This written ministerial statement was laid in the House of Commons on 24 January 2013 by Mark Harper.
The Informal Justice and Home Affairs (JHA) Council was held on 17 and 18 January in Dublin. My Right Honourable Friend the Secretary of State for Justice (Chris Grayling MP) and I attended on behalf of the United Kingdom. The following items were discussed.
The first plenary session of the Interior day focused on Migration for Growth. The Commission supported the Presidency’s paper noting the legal instruments currently being negotiated and the forthcoming legal migration Directive on Students and Researchers. The UK outlined our successful efforts to reduce net migration whilst attracting the brightest and best, including in the student sector. A number of member states highlighted the need to ensure effective matching of migrants to jobs, tackling abuse and support for national populations to fill skill shortages.
Next, Greece updated the Council on progress on its Action Plan on Asylum and Migration. Greece reiterated the need for European solidarity in this area. The Commission stood ready to assist Greece, but asked that all Member States consider how they could contribute. The UK noted the improved border management at the land border with Turkey but also the significance of the task. The UK committed to look at what more could be done and invited others to do the same. The Presidency concluded that implementation of the Action Plan should now be of the highest priority and that the Council would return to the issue.
During lunch Ministers received an update from key agencies on the situation in Syria. Delegations expressed concern and continued to emphasise the importance of protection being provided in the region. On 21 December the UK announced £15 million in new humanitarian funding for the crisis, bringing our total contribution to £68.5 million.
In the plenary session on Internal Security and Growth, Europol noted that citizens were coming into closer proximity with organised crime as the black economy grew. The latter had an impact on competitiveness. Europol would assess this in the next serious and organised crime threat assessment. Europol was, in particular, seeking to bolster its financial intelligence capacity and encouraged Member States to do the same. The Commission noted the importance of tackling money laundering and seizing criminal profits and drew attention to: the Directive on the confiscation of assets, the 4th Money Laundering Directive, the Directive on the protection of financial interests (PIF), and the upcoming anti-corruption package. Member States generally supported the Presidency’s analysis of the links between internal security and economic growth.
Next the Presidency explained its intention to hold an annual national Missing Persons Day on 4 December. This would be complementary to the International Missing Children’s Day held in May. The Presidency said they would write to colleagues to seek views as to whether this should become an EU Missing Persons Day.
The Presidency scheduled an additional item to discuss the emerging situation in Algeria following the taking of hostages at the In Amenas gas plant the previous day. The Presidency concluded that the security situation in the Sahel / Mali would be discussed at the March JHA Council with a focus on security issues arising for Member States.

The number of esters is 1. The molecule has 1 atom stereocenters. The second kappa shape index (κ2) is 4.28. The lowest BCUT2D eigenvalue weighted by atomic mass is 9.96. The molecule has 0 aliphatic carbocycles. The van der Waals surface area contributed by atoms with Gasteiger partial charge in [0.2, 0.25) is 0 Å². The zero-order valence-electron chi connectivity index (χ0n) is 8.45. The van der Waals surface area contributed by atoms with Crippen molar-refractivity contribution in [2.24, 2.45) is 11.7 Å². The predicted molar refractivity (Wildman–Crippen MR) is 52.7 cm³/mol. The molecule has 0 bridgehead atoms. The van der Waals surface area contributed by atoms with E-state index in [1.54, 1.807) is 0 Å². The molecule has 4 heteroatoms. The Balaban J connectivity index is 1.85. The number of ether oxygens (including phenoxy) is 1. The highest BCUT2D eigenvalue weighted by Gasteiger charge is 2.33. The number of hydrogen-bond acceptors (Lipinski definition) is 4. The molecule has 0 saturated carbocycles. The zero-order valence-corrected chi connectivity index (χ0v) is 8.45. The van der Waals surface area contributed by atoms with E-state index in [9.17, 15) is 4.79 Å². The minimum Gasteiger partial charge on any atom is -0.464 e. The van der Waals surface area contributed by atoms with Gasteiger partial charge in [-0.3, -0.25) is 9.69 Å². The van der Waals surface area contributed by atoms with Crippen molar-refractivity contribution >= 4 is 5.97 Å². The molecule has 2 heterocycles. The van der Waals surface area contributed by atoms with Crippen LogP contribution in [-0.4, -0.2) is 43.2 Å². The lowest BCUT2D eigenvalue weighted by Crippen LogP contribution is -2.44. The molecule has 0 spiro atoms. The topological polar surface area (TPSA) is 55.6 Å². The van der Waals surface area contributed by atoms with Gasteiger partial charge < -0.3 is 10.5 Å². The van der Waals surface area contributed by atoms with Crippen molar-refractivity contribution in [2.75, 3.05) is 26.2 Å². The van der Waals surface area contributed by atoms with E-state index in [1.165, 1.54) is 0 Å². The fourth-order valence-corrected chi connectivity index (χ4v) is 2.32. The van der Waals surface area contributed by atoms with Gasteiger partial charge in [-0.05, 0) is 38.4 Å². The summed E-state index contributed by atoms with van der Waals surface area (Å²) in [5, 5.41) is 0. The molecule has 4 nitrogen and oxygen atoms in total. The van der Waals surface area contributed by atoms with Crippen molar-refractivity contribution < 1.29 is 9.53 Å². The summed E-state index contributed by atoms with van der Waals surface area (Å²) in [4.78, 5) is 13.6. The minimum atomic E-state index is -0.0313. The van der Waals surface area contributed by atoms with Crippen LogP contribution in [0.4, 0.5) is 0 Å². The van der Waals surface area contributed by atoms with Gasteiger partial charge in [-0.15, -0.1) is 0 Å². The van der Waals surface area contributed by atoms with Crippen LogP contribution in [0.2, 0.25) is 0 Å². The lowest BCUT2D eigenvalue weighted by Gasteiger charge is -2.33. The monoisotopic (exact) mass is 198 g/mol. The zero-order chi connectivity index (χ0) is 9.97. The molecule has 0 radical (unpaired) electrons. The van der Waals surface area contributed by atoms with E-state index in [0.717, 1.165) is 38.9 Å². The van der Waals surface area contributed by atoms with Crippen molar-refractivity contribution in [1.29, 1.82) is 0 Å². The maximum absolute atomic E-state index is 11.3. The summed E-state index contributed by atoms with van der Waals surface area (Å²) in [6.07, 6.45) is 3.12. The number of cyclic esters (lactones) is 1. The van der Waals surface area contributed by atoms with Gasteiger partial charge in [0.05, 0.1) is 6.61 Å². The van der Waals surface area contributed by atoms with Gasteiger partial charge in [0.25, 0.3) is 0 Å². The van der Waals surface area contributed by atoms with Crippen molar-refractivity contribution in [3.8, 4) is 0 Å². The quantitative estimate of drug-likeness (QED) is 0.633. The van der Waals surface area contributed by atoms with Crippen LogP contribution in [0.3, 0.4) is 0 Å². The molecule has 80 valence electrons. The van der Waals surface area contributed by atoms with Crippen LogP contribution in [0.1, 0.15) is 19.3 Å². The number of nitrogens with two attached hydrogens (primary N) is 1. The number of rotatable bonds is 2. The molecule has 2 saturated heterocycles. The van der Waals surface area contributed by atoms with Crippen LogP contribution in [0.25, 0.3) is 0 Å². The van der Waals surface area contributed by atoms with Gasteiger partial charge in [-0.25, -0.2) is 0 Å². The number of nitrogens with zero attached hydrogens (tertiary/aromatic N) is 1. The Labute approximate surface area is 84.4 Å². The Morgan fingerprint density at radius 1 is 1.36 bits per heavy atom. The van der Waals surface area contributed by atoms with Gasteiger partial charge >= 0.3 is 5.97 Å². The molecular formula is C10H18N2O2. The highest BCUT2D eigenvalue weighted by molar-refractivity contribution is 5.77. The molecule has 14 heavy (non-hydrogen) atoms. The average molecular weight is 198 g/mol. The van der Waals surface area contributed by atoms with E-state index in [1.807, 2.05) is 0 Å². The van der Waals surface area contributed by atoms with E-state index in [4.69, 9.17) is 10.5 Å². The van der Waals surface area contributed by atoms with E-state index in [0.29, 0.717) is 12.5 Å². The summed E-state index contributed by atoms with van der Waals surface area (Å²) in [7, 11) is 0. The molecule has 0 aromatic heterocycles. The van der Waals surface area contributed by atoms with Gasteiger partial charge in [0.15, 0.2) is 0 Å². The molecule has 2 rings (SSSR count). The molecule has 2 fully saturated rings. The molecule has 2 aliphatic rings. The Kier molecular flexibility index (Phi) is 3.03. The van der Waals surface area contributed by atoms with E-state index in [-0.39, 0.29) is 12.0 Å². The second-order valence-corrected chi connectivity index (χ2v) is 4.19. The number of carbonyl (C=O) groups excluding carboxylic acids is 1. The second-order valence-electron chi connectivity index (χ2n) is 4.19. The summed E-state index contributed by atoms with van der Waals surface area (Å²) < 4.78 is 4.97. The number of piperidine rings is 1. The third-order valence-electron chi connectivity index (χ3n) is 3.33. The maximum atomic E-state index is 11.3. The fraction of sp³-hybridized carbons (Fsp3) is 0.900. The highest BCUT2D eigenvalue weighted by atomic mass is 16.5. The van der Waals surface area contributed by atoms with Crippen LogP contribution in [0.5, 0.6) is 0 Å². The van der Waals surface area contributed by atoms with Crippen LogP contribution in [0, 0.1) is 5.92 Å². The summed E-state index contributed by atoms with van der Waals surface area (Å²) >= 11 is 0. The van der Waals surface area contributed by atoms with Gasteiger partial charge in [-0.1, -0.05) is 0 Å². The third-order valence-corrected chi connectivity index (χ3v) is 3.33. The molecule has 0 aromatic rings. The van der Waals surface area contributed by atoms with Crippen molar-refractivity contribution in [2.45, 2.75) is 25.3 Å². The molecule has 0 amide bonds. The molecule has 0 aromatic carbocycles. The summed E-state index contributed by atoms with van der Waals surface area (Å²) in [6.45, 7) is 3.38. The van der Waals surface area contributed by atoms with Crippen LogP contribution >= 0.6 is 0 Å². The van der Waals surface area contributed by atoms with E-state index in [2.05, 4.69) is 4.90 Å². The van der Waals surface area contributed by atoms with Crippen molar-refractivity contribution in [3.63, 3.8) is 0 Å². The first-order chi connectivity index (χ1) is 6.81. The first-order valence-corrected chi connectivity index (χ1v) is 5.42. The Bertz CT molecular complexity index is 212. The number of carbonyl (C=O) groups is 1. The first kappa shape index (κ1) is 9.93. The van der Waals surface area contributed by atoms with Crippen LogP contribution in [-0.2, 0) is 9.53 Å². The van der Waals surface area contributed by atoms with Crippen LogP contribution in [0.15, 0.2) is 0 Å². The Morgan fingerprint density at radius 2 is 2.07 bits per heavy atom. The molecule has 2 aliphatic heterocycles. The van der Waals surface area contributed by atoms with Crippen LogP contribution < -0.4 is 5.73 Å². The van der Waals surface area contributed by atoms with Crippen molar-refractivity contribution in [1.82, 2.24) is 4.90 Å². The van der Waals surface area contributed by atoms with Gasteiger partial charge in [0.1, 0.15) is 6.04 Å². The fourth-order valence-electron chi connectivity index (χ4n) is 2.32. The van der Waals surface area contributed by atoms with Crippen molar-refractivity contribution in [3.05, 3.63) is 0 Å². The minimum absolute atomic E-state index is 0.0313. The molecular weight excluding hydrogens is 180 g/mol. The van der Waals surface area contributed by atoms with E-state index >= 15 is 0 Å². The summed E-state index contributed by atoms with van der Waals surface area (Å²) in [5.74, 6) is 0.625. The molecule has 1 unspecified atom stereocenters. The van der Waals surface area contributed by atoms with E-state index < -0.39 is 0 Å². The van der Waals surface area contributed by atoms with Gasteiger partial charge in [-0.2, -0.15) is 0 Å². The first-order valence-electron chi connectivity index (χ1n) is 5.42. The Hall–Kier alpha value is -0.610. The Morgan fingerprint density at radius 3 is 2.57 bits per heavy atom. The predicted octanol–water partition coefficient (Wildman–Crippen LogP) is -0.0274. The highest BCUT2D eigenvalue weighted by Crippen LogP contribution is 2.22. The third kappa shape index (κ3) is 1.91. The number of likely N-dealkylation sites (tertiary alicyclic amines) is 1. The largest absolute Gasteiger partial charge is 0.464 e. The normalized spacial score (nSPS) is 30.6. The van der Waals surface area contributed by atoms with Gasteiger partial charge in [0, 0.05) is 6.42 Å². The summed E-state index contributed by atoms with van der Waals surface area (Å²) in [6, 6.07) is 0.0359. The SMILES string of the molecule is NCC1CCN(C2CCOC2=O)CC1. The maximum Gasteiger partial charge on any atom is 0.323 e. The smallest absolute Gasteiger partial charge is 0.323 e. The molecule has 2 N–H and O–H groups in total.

Next there was an update from Bulgaria on the Bourgas attack in July which killed five Israeli tourists and a Bulgarian bus driver. The UK highlighted that if the Bulgarian evidence suggested the military wing of Hizballah was behind the attack, the EU must consider the designation of Hizballah’s military wing under the EU’s Common Position 931 terrorist asset freezing regime.
Justice Day began with the Commission presenting their package on insolvency which forms part of their ‘Justice for Growth’ Programme. They stated that the broadened scope would assist companies across Europe having greater access to a ‘second chance’. The European Parliament supported the proposal and the idea of partial harmonisation of insolvency law. The UK supported the proposals as being the type of measure that would support the functioning of the single market measure and the objective of allowing business a second chance when they fall into difficulty.
The Presidency invited the head of the Irish Criminal Assets Bureau to present on Irelands proceeds of crime act and the Criminal Assets Bureau information exchange function. The presentation majored on the importance of civil procedure in asset confiscation.
The Council then discussed three issues relating to Data Protection: the household exemption, the right to be forgotten, and sanctions. The Commission explained the working of the regulation on all three points and argued that the right to be forgotten was not incompatible with the freedom of expression and that processing for journalistic or historic purposes were specifically allowed. The UK supported a broader household exemption than in the Commission proposal and advocated the use of a risk based approach. The UK also supported appropriate deletion rights for data subjects, but voiced concern about unachievable expectations in the “right to be forgotten” and felt that the starting point should be the current Directive. The UK thought national supervisory authorities should be given greater discretion in deciding sanctions. The UK called for the text to return to Ministers before any mandate with the European Parliament was agreed in Council. Many Member States expressed support for the direction of work proposed by the Irish Presidency, including a broader household exemption, a more practicable implementation of the right to be forgotten and a simpler and flexible sanctions regime.
Over lunch the Presidency highlighted the need to address racism and xenophobia at political level inviting the Fundamental Rights Agency to present on their latest reports.